Antony and Cleopatra

Antony and Cleopatra

Cleopatra Character Analysis

Read our modern English translation.
The queen of Egypt, Cleopatra is a powerful woman who wears her sexuality on her sleeve. She can be impetuous and capricious, jumping from one emotion to another (especially early in the play), and often manipulates Antony by calling his love into question or pretending to be dead, for example. Nonetheless, Cleopatra is brave, and, especially later in the play, is presented in a noble, tragic light. After the death of Antony, she faces her death with strong resolve, and chooses to determine her own fate rather than suffering the humiliation of being Octavius’ servant, slave, or prisoner.

Cleopatra Quotes in Antony and Cleopatra

The Antony and Cleopatra quotes below are all either spoken by Cleopatra or refer to Cleopatra. For each quote, you can also see the other characters and themes related to it (each theme is indicated by its own dot and icon, like this one:
Love, Pleasure, and Decadence Theme Icon
). Note: all page and citation info for the quotes below refers to the Simon & Schuster edition of Antony and Cleopatra published in 2005.
Act 1, Scene 1 Quotes

Nay, but this dotage of our general's
O'erflows the measure: those his goodly eyes,
That o'er the files and musters of the war
Have glow'd like plated Mars, now bend, now turn,
The office and devotion of their view
Upon a tawny front: his captain's heart,
Which in the scuffles of great fights hath burst
The buckles on his breast, reneges all temper,
And is become the bellows and the fan
To cool a gipsy's lust.

Related Characters: Philo (speaker), Mark Antony, Cleopatra
Page Number: 1.1.1-10
Explanation and Analysis:

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Act 1, Scene 2 Quotes

These strong Egyptian fetters I must break,
Or lose myself in dotage.

Related Characters: Mark Antony (speaker), Mark Antony, Cleopatra
Page Number: 1.2.128-129
Explanation and Analysis:

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Act 1, Scene 3 Quotes

See where he is, who's with him, what he does:
I did not send you: if you find him sad,
Say I am dancing; if in mirth, report
That I am sudden sick: quick, and return.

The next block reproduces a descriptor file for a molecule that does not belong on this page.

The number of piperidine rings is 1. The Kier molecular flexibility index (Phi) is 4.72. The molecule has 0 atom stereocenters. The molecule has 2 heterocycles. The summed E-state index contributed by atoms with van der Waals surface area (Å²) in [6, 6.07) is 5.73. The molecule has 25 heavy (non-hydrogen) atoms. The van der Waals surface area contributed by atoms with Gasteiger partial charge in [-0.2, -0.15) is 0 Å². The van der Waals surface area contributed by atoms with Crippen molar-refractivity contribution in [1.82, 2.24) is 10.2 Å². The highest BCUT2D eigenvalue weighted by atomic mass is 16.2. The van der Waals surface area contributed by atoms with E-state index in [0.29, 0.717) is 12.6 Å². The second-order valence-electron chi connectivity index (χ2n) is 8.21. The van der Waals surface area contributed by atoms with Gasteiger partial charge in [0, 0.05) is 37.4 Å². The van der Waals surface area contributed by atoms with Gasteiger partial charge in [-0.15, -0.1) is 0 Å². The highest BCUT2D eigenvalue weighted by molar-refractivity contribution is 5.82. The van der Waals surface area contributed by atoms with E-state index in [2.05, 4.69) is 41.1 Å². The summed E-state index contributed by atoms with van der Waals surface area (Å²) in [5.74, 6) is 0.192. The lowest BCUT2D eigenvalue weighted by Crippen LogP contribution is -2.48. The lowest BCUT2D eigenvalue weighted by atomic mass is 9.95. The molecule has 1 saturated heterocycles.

Related Characters: Cleopatra (speaker), Mark Antony
Page Number: 1.3.3-6
Explanation and Analysis:

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Act 1, Scene 4 Quotes

This is the news: he fishes, drinks, and wastes
The lamps of night in revel; is not more man-like
Than Cleopatra; nor the queen of Ptolemy
More womanly than he; hardly gave audience, or
Vouchsafed to think he had partners: you shall find there
A man who is the abstract of all faults
That all men follow.

Related Characters: Octavius Caesar (speaker), Mark Antony, Cleopatra
Page Number: 1.4.4-11
Explanation and Analysis:

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Act 1, Scene 5 Quotes

O Charmian,
Where think'st thou he is now? Stands he, or sits he?
Or does he walk? or is he on his horse?
O happy horse, to bear the weight of Antony!

Related Characters: Cleopatra (speaker), Mark Antony, Charmian
Page Number: 1.5.22-25
Explanation and Analysis:

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Act 2, Scene 2 Quotes

The barge she sat in, like a burnish'd throne,
Burn'd on the water: the poop was beaten gold;
Purple the sails, and so perfumed that
The winds were love-sick with them; the oars were silver,
Which to the tune of flutes kept stroke, and made
The water which they beat to follow faster,
As amorous of their strokes. For her own person,
It beggar'd all description: she did lie
In her pavilion--cloth-of-gold of tissue—
O'er-picturing that Venus where we see
The fancy outwork nature: on each side her
Stood pretty dimpled boys, like smiling Cupids,
With divers-colour'd fans, whose wind did seem
To glow the delicate cheeks which they did cool,
And what they undid did.

Related Characters: Enobarbus (speaker), Cleopatra
Page Number: 2.2.227-242
Explanation and Analysis:

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Upon her landing, Antony sent to her,
Invited her to supper: she replied,
It should be better he became her guest;
Which she entreated: our courteous Antony,
Whom ne'er the word of 'No' woman heard speak,
Being barber'd ten times o'er, goes to the feast,
And for his ordinary pays his heart